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Community and Q&A

Heating a Three-Story House With ICF Finished Basement

DrunkTrainPolka | Posted in Mechanicals on

i am building a little place (47+ N) on a hillside that is only 1,034 sqft (interior dimensions) but is set up as a tri-level; two stories plus a walk out basement on the south side.  and i say basement because it’s built out of ICFs.  the other two stories are conventional 2″x6″ framing.  all three levels are to be conditioned and function as normal living spaces.

i have already made the commitment of running hydronics to heat the place.  and thought, until my wife led me astray, to use runtal panel/base board radiators.  the place is contemporary and there is nothing like hot water – and going this route seemed like a luxury.

BUT since the place is small, wall space is at a premium even ‘tho the runtals don’t protrude too far.  with that, a thought of running pex with heat dissipating plates crossed our minds…  at this point it would be no different then an old house retrofit.

yeah, i get the conductivity and heat transfer issues of the ‘heat’ having to go through 1-1/2″ of OSB and red maple.  and i get the labor intensity of installing such a thing as well.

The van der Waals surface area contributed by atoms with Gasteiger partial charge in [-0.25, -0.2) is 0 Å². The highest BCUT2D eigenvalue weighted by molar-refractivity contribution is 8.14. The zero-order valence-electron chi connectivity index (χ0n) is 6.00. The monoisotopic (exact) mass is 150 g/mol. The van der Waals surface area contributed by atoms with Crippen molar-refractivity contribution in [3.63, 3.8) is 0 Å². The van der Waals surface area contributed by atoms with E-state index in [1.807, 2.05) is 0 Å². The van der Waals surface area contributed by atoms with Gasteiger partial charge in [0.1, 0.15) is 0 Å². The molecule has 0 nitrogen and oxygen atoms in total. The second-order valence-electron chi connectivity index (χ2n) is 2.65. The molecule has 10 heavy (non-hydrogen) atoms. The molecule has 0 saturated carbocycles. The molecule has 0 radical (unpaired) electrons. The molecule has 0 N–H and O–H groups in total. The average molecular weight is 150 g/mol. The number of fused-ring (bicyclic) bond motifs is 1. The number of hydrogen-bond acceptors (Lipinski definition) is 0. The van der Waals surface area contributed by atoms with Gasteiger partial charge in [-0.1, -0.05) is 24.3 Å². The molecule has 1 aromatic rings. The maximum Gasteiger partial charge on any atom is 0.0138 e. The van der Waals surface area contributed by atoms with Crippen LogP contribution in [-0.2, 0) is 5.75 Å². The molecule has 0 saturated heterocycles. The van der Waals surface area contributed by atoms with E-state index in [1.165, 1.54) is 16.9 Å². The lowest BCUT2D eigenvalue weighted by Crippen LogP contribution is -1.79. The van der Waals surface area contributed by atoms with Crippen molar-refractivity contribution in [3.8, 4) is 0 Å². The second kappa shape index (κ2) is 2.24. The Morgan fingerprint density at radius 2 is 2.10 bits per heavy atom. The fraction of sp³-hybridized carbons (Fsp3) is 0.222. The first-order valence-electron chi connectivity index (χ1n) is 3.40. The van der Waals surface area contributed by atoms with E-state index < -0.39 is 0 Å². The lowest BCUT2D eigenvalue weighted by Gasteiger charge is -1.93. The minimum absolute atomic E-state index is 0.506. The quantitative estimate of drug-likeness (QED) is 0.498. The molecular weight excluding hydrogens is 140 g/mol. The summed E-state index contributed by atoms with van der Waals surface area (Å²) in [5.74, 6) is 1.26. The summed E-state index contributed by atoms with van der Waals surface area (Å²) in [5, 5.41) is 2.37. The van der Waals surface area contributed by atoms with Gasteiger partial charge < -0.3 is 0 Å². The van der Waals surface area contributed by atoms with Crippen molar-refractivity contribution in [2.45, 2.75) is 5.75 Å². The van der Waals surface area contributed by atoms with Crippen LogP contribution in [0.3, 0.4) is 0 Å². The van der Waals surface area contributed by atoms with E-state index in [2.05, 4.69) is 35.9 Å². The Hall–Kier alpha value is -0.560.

however, while i have read tons, in a place this small, would giving up the radiators for this second-thought half-ass ‘infloor heating’ be an ok idea?

as an engineer i am more concerned about the panels transferring too much energy to the exterior walls and outside (as opposed to my wife worried about if a couch will fit or not).

would zig-zagging the pex between my joists on the second and third floor (basement is slab on grade with no pex running inside of it) be a better idea?  i am not concerned about losing heat to anything below because all three levels are conditioned and our staircases are open anyway.

house would be set up with three zones; one for each level.  the ‘main’ heating source will be a morso 1440 woodstove that can handle 1,000 sqft.  however for the next five years at least this will be a second home; we won’t be there all the time so 40F or-so will need to be maintained during the cold months.

thanks in advance!

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  1. Expert Member
    Akos | | #1